Dick Mabbutt: Here’s the Deal With Britain’s Dirtiest Train Name
You’ve heard of a streetcar named desire, but this is something else.
If you think cars and trucks can get strange names, just wait til you learn about the world of trains. Scratching a locomotive's planned name in favor of something silly scrawled on its boiler is only the tip of the iceberg; trains have been gotten goofy names ranging from Jawn Henry to Galloping Goose and even Flying Hamburger. Perhaps the funniest in history, though, belongs to a humble British freight locomotive, which putters around England with a plaque reading "Dick Mabbutt" bolted to the side.
Much to the delight of... me, I recently learned Dick Mabbutt is the real, publicly-displayed name of a GB Railfreight Class 73/9 locomotive, specifically unit 73692. This engine went viral a couple weeks ago via social media trainspotting sensation Francis Bourgeois, who filmed himself meeting the engine with unbridled joy. His reaction (along with a very unusual face cam) no doubt helped catapult his video into the limelight, and its subject matter into the consciousness of thousands, who now in addition to high-speed rail have another double entendre for flirting with train nerds. (Not an all-male hobby, if you can believe that.)
The way GB Railfreight tells it, unit 73962 got its name from a widely loved engineer at British locomotive works Brush Traction. Richard Mabbutt (affectionately known as Dick) worked his way up from an engineering apprenticeship to Chief Electrical Engineer over a 40-year career, only to pass away unexpectedly in 2013, according to Loughborough Echo.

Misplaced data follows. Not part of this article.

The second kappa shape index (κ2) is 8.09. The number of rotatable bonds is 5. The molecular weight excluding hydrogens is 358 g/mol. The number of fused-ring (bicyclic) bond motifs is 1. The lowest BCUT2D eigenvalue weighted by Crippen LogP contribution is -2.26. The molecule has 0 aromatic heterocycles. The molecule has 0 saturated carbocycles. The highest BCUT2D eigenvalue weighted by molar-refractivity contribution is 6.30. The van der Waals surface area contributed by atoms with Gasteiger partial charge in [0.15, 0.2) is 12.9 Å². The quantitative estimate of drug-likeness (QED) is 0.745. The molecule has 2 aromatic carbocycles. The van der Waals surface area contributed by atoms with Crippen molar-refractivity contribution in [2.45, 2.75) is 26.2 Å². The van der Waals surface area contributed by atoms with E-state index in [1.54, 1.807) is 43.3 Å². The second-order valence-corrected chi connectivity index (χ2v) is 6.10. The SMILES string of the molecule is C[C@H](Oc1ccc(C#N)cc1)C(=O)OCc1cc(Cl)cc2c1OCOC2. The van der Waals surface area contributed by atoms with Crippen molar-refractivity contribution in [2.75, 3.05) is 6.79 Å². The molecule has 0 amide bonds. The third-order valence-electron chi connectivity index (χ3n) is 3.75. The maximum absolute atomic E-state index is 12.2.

Fittingly for Mabbutt, who "lived and breathed locomotives" according to a GB Railfreight tweet, he would be memorialized by having the first of the railway's modernized Class 73/9 engines named in his honor. These updated locomotives can produce the same power running off an electrified third rail as can from their prime movers—in 73962's case, an MTU 8V 4000 R43L. That's a 38.1-liter turbodiesel V8, generating 1,609 horsepower and 4,829 pound-feet of torque. (It weighs 11,618 pounds, so no, it probably won't fit your Camaro.)
GB Railfreight told Rail Magazine in 2014 it hoped these modernizations would add 25 years to the Class 73's already lengthy service life, which already dates back to 1962. That Mabbutt will be paraded through the British countryside for at least another 18 years would surely make its namesake proud—you just know he'd be over the moon to make people crack a smile decades after his passing. Yes, those are puns, and yes, I am sorry.
Know of unusual trains you'd like to see covered? Ring my bell at firstname.lastname@example.org
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